Tips are something you can’t scrimp on. It’s really important that the porters and guides are recognised for their work, so please do make sure you leave enough cash to tip them! We tipped $100 each, half went to the porters and half to the guides. 

How much would it cost independently? 

If that all seems a bit expensive to you, of course, you can look at doing an EBC trek independently! 

However, I will say that it is much more complicated and less safe. I’m happy that I did the hike with a guide. 


A small airplane with green and white colors on a runway, set against a backdrop of mountains and a clear sky.

I’ve done a fair amount of research, and I’m still a bit stumped on the best way to book the flight from Ramechhap to Lukla without a guide!

However, a few sources suggests that it should cost $217 (£171.42) each way. So, a total of $434 (£342.90) per person. 

You can book these flights online on Get Your Guide in advance (click here to see) but they are £50 more expensive each way.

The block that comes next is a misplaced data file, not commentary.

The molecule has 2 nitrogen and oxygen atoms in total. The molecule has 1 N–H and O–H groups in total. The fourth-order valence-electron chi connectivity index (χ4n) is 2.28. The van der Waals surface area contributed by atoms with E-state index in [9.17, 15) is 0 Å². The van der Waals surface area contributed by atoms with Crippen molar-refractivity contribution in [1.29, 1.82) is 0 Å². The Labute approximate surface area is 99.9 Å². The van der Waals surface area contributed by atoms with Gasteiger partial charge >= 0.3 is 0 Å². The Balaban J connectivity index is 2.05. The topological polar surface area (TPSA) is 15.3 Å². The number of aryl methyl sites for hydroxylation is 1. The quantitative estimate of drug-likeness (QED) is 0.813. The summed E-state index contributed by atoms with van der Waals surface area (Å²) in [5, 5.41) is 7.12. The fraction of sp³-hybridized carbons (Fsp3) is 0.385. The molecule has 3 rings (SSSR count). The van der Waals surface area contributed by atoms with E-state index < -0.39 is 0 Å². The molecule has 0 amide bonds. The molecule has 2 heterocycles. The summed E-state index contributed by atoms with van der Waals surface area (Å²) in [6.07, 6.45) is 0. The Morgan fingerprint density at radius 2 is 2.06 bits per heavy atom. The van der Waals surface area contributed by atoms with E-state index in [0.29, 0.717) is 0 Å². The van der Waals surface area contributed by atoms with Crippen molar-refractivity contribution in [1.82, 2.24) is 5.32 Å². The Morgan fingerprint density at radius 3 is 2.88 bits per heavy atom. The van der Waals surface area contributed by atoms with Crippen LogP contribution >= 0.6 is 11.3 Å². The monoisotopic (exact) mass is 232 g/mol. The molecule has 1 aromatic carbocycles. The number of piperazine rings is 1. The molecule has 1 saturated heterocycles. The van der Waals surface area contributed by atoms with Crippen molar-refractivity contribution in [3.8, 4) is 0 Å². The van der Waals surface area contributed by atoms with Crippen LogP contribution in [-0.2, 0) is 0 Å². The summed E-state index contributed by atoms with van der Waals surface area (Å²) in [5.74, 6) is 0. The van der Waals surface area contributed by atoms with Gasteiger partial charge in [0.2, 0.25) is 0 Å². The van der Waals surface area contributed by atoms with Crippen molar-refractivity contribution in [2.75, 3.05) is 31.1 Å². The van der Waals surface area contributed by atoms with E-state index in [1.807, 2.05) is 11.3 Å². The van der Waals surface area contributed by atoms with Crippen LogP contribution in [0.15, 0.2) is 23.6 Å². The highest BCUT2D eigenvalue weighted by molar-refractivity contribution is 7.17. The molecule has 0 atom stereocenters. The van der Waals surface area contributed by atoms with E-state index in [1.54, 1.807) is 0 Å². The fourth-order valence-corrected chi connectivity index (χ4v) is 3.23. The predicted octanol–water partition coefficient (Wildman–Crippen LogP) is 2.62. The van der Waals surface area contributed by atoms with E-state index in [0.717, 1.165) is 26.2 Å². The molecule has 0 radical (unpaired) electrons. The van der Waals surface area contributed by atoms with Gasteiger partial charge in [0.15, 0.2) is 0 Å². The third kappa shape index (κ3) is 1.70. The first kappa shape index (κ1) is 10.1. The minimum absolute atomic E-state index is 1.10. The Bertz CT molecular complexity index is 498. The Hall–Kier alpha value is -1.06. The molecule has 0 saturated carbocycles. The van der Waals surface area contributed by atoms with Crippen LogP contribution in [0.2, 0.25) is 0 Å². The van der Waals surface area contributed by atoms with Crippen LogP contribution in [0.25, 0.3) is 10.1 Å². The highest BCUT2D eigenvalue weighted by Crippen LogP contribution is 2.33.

The other alternatives seem to be to try online (on the Sita Air website, it seems that you send a form and they contact you, although there wasn’t an option to fly from Ramechhap here) or buy in Kathmandu. 

I don’t doubt that there are plenty of vendors selling flight tickets in Kathmandu, but it’s likely that if you leave it until just before your trek the early flights will be booked up, and afternoon flights are at the mercy of the weather changing. 

Getting to Ramechhap and accommodation

A rugged rural scene in Nepal showing a dusty open space with a parked van, surrounded by hills partially covered with sparse vegetation under a hazy sky.